Bostoner Rebbe, shlita, in America since the '60s [Hanoch Teller, The
Bostoner (1990: Feldheim), p. 18]. No doubt someone who's more familiar
than I with the various branches of present-day Chassidus would be able
to give more and better examples.

A lichtigen Chanukah,


From: <Meirhwise@...> (Meir Wise)
Date: Tue, 27 Dec 2005 06:26:01 EST
Subject: Re: Jewish Clothing

My late, lamented Rebbe, Rabbi Dr S B Leperer zatzal, the talmudist and
historian once said that Jewish clothing consists of a headcovering,
talit and tefillin. All the rest is culturally influenced.

Meir Wise, London


From: Carl Singer <csngr@...>
Date: Tue, 27 Dec 2005 08:15:15 -0500
Subject: Kosher certification of harmful foodstuffs

> Not sure I agree. The case of fish and meat would seem to indicate that
> halacha obligates rabbis to ban unsafe foods. I'm not sure that
> obligation ceased to exist once "medical authorities or the government"
> began to worry about the same health issues. In any case, practically I
> can see many Orthodox Jews ceasing to eat a dangerous food once it
> didn't have a hechsher, but not stop similarly if medicine or government
> expressed a concern.

I"m not sure that fish / meat is a good example.  This is a long
established issur and kosher certification agencies simply adhere to it.
They are not breaking new ground by saying X is bad for your health (or
we have determined that X is bad for you) and therefore we won't give it
a hechser.

I just had a tangential thought -- consider medicines -- should a
certification read "kosher only for those who have a prescription?"
After all the medicines may be harmful (even fatal) to others.



From: Ari Trachtenberg
Date: Tue, 27 Dec 2005 14:39:43 -0500
Subject: Re: Labels --   was  Frum and unconventional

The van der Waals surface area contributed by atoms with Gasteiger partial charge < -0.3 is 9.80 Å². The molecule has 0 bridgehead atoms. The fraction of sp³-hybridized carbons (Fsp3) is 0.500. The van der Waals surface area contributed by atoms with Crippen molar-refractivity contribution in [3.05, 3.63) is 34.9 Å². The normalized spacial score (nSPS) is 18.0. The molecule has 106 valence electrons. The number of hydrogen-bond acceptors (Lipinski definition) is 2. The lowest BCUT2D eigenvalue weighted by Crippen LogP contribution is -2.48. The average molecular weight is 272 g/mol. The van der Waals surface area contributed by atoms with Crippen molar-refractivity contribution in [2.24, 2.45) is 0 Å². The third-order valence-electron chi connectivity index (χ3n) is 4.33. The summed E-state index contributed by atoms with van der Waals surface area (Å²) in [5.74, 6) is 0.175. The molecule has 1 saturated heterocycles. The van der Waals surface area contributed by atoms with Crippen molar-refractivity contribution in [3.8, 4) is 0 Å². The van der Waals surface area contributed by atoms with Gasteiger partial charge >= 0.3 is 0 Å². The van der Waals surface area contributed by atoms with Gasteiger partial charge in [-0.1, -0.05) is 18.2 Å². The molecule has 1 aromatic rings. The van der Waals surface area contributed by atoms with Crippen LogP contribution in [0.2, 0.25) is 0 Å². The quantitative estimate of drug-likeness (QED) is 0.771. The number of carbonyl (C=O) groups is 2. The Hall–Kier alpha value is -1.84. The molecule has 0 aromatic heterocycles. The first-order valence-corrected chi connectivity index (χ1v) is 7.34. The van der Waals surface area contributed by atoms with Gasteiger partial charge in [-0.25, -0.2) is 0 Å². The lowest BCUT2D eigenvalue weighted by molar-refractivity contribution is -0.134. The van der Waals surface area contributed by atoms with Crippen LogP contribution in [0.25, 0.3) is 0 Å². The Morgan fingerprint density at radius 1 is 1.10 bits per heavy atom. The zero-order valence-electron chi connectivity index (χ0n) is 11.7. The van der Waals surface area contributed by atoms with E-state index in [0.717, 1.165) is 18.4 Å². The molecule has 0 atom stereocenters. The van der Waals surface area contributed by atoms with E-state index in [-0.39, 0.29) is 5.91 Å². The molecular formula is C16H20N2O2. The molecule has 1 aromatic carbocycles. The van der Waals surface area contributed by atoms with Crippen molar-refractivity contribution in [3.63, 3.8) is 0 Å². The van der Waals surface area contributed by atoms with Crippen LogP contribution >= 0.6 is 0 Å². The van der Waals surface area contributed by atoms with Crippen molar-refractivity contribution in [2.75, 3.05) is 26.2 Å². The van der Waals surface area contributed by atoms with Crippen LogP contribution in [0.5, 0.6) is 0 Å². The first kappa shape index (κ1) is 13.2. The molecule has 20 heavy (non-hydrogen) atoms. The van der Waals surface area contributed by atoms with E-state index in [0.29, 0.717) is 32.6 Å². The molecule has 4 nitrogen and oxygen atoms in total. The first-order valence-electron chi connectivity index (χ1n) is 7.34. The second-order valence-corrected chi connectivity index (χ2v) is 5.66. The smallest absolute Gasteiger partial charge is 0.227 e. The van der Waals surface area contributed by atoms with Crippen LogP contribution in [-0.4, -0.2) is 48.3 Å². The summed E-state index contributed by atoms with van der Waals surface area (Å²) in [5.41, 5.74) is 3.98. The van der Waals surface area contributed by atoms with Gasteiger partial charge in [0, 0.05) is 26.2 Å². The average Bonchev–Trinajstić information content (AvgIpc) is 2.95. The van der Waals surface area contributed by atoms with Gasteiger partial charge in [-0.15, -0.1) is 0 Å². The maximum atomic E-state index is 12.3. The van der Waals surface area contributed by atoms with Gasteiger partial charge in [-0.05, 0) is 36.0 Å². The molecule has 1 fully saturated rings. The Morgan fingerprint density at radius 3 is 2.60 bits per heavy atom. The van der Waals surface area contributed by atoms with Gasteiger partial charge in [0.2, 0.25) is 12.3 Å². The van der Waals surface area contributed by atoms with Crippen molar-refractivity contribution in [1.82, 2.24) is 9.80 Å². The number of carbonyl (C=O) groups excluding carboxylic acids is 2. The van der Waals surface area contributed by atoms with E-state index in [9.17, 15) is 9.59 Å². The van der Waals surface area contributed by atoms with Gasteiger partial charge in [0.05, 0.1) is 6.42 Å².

> From: Carl A. Singer <casinger@...>

> Someone who eats salads and milchigs in non-kosher restaurants, but says
> they keep kosher.
> OK -- those are the easy ones -- it gets tougher.

Why is this case easy?  Though I personally only eat at strictly kosher
restaurants, it's not clear to me that the example you are citing is
necessarily a clear violation of halacha (consider the well-argued issue
of eating bread cooked by a non-Jew).

> Even when it's something as simple as "I eat salads at Denny's" --
> When you say this, what response are you expecting from me?

I don't see why you'd assume a response is expected.  I would simply
ignore such a comment (or make a suitably humorous response) as I would
do with "I like to paint my toenails blue" :-)



From: Nathan Lamm <nelamm18@...>
Date: Tue, 27 Dec 2005 05:41:47 -0800 (PST)
Subject: Matityahu

Shimon asks:

> was Matityahu's father the (in)famous Yochanan Kohen Gadol
> who... became a tzduki?

Probably not. There were quite a few Kohanim Gedolim named "Yochanan" or
variants like "Chananya" or "Chaninah" or "Chonyo". If you see the name
"Onias," that's the Greek version. And there were lots of "Oniases."
(Just as there are lots of "Johns" today- it's the same name.) This is
what makes it difficult, for example, to determine who exactly "Shimon